How it uses the state
The beauty of coastal Maine is present throughout, but it isn’t until the camera focuses on a package intended for the mechanic that the location is definitively established. The address on the package is Castle Rock, ME — a fictitious town King uses in a number of his stories. It’s also the namesake for the production company Castle Rock Entertainment, founded by Rob Reiner — who directed Stand by Me, based on King’s short story The Body. Ironically, though, that film is set in the fictitious town of Castle Rock, Orgeon (go figure). There are also a couple Maine license plates and a reference to Route 117, which runs from Saco to Turner.
What it’s up against
Before we get to my thoughts on the film, let’s duel it against five other Maine movies I’ve already seen, shall we? As you know if you’ve ever added a film to Flickchart using the “By Title” feature, the new movie goes up first against the movie in the exact middle of your rankings. The outcome of that duel determines whether it faces the film at the 75th percentile or the 25th percentile, and so on, until it reaches its exact right place. With five movies, that means at least two and as many as three duels. Here are the films Cujo will battle:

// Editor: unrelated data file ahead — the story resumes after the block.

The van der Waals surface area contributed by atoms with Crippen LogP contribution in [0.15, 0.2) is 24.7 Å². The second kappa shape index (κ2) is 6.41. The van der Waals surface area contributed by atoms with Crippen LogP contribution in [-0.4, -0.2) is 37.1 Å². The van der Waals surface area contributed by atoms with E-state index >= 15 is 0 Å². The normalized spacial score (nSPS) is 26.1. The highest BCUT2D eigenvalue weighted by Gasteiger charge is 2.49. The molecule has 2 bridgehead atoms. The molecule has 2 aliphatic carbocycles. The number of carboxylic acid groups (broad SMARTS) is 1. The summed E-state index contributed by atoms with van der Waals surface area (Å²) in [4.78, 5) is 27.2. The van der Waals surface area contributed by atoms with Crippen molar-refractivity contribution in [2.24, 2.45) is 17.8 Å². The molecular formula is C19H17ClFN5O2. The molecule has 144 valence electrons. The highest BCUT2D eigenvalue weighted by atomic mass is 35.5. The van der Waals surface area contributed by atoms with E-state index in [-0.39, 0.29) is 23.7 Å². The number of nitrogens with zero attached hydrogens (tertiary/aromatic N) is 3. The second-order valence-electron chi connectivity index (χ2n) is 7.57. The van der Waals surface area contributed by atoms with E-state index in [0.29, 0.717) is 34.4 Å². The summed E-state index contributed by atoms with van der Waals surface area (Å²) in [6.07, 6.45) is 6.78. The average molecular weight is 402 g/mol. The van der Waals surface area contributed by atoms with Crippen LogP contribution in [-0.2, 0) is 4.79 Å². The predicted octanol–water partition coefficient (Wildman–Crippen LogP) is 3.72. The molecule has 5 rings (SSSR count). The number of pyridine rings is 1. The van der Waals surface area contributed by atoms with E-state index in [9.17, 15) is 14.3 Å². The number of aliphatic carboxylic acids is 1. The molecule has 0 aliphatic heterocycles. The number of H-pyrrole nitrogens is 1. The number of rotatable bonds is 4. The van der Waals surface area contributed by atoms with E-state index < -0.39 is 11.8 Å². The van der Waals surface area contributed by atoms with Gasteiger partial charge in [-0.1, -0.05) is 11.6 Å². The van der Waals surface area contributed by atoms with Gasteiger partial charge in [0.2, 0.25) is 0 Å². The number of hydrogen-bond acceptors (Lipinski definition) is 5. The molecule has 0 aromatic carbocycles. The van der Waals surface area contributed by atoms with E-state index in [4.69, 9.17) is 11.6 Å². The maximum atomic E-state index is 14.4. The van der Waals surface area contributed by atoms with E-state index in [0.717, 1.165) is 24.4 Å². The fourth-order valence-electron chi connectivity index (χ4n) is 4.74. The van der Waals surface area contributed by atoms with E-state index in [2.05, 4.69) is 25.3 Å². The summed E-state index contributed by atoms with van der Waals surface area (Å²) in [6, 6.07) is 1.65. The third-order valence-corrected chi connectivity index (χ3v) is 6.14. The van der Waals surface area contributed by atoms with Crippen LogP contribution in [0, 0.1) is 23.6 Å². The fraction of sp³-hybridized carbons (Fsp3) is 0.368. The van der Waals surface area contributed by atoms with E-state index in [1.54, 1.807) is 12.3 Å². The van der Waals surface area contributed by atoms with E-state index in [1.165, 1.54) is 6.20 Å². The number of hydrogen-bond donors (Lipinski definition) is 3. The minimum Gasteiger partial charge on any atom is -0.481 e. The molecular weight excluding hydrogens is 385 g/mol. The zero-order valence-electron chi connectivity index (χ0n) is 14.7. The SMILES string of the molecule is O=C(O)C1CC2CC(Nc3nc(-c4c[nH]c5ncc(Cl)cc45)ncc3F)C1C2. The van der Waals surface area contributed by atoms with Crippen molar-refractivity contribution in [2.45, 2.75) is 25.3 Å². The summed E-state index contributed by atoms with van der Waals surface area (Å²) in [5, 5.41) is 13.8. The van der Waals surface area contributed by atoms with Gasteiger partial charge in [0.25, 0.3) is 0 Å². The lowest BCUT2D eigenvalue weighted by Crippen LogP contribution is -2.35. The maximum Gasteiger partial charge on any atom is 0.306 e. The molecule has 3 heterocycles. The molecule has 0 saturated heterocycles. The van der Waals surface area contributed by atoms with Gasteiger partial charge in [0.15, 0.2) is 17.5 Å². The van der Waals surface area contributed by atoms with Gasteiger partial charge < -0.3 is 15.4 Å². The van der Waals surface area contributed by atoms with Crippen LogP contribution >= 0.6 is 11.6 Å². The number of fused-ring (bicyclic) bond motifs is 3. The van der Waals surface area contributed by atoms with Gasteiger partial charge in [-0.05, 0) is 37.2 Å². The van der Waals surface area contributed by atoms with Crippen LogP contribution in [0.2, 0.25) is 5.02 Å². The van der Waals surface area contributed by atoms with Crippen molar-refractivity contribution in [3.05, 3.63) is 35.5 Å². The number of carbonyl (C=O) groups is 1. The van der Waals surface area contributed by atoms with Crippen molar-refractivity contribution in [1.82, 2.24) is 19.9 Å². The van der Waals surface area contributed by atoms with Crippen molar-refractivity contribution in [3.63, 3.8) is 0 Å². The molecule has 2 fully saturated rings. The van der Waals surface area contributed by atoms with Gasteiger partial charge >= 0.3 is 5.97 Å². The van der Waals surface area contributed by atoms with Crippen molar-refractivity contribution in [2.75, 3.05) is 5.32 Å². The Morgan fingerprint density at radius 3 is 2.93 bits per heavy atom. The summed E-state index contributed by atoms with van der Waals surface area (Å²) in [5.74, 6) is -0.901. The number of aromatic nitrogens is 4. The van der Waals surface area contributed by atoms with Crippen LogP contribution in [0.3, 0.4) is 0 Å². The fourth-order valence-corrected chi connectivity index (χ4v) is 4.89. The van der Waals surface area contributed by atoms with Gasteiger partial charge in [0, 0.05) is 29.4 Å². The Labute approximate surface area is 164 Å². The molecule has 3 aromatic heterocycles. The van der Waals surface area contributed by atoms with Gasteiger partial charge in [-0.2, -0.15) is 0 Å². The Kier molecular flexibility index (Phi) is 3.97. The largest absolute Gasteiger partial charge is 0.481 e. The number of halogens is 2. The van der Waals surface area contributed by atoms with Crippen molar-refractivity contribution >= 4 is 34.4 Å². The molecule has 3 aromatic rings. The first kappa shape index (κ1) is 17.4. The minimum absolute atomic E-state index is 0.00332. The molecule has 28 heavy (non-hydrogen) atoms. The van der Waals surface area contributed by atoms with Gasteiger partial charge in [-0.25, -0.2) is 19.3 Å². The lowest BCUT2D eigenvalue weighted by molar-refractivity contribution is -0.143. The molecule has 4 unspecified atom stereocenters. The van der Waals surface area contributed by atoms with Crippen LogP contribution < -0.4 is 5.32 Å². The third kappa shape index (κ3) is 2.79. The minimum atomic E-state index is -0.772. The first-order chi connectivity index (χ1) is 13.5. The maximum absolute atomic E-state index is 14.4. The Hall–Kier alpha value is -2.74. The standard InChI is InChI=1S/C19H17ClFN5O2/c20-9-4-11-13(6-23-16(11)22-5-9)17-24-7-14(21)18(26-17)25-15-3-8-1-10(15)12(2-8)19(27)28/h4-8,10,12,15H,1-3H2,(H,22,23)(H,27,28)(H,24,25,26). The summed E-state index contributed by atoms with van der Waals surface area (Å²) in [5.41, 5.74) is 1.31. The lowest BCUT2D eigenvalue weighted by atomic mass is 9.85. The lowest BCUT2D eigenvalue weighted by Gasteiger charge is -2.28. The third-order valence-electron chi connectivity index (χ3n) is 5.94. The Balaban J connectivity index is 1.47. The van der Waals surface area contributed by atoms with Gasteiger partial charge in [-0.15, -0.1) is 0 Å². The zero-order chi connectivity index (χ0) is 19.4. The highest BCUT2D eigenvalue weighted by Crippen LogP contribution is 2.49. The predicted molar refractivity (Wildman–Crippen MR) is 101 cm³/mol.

1) The Iron Giant (1999, Brad Bird). My Flickchart: #25/3552. Global: #666. My top-ranked Maine movie is technically six slots higher with The Shawshank Redemption, but that movie has already received plenty of love in movie circles — and The Iron Giant is famous for how little love it received relative to what it deserved. This wondrous, wonderful family movie, which doubles as a smart satire of Cold War paranoia, was marketed so indifferently by Warner Brothers that it ended up as more of a cult favorite than the instant classic it should have become. The gentle giant of the title is a fortuitous combination of terrific character design and Vin Diesel‘s unforgettable vocal work, and he delivers a warm anti-violence message to the human boy (voice of Eli Marienthal) who knows he’s a lot more than just a weapon. The alien robot crash lands in the ocean off of Rockwell, Maine, where young Hogarth Hughes lives.